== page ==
Thursday, November 17, 2011

Technology use in the classroom

I must confess that I grew up in the 80’s and was a teenager during the 90’s. The necessities to life as a teen in the 90’s included Aquanet hairspray, Guess jeans, and a sophisticated taste for the fine selection of 90’s music.  Smart phones, social networks, and e-mail were not part of our daily lives.

Fast forward “several” years down the road and a life without such technologies would seem foreign to most of our teenagers.  As I read this interesting article about teenage cell phone usage, I was taken back to my own years as a teenager and how the social norms have changed since that time.

Our students, both children and teens, are using technology on a daily basis. They use it to socialize and to find entertainment. Our jobs as educators is to simply harness that interest to teach students how to use those same technologies in a manner that will be productive when they enter the workforce.

Photo by Wesley Fry, Creative Commons License
Technology in the classroom should be seamlessly integrated. Teachers should focus on planning with the curriculum in mind first and then find ways that the technology can support the student’s learning.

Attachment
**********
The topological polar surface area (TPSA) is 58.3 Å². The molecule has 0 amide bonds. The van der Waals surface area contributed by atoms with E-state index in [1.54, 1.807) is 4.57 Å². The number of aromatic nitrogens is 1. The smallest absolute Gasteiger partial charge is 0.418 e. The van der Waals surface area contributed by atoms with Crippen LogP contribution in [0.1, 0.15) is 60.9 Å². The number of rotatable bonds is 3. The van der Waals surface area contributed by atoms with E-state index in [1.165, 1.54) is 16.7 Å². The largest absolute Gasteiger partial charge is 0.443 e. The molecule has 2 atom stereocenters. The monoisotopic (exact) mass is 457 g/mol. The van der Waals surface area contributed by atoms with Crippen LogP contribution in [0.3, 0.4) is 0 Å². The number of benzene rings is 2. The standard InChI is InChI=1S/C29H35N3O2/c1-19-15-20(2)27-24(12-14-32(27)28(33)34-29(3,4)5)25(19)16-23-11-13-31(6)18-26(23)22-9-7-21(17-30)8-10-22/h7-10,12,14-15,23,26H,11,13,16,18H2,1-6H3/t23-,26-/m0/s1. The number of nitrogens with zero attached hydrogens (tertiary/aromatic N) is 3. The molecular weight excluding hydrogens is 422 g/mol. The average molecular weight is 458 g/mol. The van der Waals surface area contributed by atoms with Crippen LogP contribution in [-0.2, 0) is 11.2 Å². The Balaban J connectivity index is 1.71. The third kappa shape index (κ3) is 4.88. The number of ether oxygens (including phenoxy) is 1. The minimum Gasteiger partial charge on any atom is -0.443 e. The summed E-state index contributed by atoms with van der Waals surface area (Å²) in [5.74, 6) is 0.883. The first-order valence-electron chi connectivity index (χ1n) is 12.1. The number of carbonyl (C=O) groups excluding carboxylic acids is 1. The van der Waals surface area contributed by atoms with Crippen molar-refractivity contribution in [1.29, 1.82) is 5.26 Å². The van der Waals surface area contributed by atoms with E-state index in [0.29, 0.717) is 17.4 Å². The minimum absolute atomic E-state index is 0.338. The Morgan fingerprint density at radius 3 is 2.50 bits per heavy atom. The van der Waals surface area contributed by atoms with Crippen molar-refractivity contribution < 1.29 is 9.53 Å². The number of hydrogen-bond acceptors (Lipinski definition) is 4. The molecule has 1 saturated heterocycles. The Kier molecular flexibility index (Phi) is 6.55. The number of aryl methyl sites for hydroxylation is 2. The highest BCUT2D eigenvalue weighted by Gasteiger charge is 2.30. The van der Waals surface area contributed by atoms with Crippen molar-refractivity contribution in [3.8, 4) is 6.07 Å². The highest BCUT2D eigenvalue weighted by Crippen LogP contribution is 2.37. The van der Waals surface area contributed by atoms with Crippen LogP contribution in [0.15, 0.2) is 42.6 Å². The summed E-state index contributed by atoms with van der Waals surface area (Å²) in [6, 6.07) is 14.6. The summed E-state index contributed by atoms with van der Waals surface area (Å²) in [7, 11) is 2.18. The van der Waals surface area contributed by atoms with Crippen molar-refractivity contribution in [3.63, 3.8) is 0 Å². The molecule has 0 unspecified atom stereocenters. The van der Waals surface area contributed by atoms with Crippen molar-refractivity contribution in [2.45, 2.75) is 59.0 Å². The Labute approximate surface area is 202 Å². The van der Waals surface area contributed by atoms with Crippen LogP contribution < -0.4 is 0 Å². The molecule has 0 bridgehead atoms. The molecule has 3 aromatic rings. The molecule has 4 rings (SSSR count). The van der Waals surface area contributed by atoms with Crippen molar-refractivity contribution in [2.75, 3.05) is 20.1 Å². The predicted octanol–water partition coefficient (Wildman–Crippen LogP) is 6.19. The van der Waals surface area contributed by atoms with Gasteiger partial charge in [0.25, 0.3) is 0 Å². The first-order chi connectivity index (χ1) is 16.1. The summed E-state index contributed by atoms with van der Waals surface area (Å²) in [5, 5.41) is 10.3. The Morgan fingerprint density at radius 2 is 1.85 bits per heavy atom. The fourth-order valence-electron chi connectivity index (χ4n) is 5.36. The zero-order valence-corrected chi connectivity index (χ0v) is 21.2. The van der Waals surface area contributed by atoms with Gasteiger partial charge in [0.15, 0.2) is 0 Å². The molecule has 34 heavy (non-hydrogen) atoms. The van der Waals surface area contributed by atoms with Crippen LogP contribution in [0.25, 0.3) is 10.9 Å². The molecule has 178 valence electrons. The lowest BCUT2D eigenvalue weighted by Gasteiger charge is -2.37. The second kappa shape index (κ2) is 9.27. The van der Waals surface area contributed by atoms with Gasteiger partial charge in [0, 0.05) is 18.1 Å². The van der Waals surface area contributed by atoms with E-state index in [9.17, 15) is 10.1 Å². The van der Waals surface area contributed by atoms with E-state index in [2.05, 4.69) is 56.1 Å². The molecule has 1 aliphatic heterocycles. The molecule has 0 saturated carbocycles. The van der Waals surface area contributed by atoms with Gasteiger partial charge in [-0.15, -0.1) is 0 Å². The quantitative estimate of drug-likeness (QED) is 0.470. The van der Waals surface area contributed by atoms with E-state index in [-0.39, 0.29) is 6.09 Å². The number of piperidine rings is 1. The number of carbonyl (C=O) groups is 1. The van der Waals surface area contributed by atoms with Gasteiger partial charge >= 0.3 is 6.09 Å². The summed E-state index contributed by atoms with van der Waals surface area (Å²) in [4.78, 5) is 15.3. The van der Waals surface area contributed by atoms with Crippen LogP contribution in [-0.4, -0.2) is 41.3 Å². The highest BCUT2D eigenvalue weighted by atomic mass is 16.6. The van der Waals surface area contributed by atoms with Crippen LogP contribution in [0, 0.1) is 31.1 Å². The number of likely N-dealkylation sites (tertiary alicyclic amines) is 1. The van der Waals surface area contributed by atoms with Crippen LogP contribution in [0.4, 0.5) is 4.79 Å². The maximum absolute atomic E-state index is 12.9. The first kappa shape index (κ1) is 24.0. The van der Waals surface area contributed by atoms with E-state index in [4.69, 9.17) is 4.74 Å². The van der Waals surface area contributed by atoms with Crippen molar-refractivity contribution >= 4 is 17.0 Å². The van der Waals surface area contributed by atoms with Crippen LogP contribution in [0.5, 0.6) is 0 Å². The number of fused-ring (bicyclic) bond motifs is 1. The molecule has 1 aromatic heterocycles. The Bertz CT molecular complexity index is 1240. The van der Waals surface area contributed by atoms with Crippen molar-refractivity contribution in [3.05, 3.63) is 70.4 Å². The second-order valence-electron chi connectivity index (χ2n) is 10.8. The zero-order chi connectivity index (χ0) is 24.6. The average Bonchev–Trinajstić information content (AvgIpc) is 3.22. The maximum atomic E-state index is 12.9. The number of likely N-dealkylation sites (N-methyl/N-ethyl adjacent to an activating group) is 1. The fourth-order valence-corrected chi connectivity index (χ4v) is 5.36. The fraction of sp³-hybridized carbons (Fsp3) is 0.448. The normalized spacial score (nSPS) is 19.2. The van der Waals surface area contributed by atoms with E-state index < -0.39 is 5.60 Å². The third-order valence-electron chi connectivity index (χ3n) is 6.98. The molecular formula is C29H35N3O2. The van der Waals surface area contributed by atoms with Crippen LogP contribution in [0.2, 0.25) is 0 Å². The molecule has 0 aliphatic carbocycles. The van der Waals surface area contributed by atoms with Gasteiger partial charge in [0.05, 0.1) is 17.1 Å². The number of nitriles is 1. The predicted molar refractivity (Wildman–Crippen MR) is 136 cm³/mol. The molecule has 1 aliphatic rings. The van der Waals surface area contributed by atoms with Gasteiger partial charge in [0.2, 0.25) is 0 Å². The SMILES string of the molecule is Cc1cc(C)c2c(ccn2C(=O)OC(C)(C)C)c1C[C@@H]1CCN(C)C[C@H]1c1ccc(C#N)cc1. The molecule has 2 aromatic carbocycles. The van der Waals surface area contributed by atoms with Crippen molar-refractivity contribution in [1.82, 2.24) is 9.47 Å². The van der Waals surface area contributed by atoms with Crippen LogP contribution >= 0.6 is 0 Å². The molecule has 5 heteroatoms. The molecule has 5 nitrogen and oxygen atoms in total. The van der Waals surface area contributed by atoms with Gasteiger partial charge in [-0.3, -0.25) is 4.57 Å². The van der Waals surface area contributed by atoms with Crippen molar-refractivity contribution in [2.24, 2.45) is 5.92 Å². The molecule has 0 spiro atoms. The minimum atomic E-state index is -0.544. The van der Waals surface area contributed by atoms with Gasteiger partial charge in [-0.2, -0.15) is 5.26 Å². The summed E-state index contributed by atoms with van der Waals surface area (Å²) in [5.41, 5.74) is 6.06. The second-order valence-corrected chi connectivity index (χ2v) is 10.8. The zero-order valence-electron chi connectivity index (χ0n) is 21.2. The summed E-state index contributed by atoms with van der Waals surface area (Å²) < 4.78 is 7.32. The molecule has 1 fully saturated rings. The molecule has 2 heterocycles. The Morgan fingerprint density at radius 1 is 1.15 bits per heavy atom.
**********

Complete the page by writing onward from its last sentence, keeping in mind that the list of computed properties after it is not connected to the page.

Lastly, technology use within the classroom should be aimed towards teaching students how to adapt the abilities they currently possess to help them learn new technologies.  Our students will not benefit from simply learning how to use a singular program. Rather, teaching students how the skills they learn can be applied to learning new or more advanced skills. This ability to adapt will ensure our students are able to master the technology that they will encounter as a productive citizen.

The social norms that our students face today are more complex than the love ballads of the 90’s. As educators, we can use the current trends in technology usage to equip our students with a valuable skill set that will ensure they are successful in the workforce. Technology use in the classroom is a necessity to prepare our students for the global market.

Guest post by: M. Fulton 

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